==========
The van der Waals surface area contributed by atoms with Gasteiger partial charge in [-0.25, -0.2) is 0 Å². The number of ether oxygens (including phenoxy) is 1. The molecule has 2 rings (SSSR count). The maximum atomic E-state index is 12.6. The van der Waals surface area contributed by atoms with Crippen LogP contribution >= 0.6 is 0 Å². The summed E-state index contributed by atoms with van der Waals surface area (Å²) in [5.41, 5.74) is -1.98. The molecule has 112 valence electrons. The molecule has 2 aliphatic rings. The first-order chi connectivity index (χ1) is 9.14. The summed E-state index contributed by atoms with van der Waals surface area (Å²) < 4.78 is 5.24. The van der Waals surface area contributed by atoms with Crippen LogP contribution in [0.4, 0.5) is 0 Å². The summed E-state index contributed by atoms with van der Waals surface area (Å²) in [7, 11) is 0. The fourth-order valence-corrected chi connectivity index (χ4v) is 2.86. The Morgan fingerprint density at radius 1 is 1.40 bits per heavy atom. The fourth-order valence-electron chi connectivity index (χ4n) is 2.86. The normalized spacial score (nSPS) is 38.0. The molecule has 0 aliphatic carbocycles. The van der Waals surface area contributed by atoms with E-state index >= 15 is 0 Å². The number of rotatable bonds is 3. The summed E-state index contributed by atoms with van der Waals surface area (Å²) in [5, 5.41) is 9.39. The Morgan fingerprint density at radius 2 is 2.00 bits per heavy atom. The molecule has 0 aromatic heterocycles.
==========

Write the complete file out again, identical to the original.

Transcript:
The van der Waals surface area contributed by atoms with Gasteiger partial charge in [-0.25, -0.2) is 0 Å². The number of ether oxygens (including phenoxy) is 1. The molecule has 2 rings (SSSR count). The maximum atomic E-state index is 12.6. The van der Waals surface area contributed by atoms with Crippen LogP contribution >= 0.6 is 0 Å². The summed E-state index contributed by atoms with van der Waals surface area (Å²) in [5.41, 5.74) is -1.98. The molecule has 112 valence electrons. The molecule has 2 aliphatic rings. The first-order chi connectivity index (χ1) is 9.14. The summed E-state index contributed by atoms with van der Waals surface area (Å²) < 4.78 is 5.24. The van der Waals surface area contributed by atoms with Crippen LogP contribution in [0.4, 0.5) is 0 Å². The summed E-state index contributed by atoms with van der Waals surface area (Å²) in [7, 11) is 0. The fourth-order valence-corrected chi connectivity index (χ4v) is 2.86. The Morgan fingerprint density at radius 1 is 1.40 bits per heavy atom. The fourth-order valence-electron chi connectivity index (χ4n) is 2.86. The normalized spacial score (nSPS) is 38.0. The molecule has 0 aliphatic carbocycles. The van der Waals surface area contributed by atoms with E-state index >= 15 is 0 Å². The number of rotatable bonds is 3. The summed E-state index contributed by atoms with van der Waals surface area (Å²) in [5, 5.41) is 9.39. The Morgan fingerprint density at radius 2 is 2.00 bits per heavy atom. The molecule has 0 aromatic heterocycles.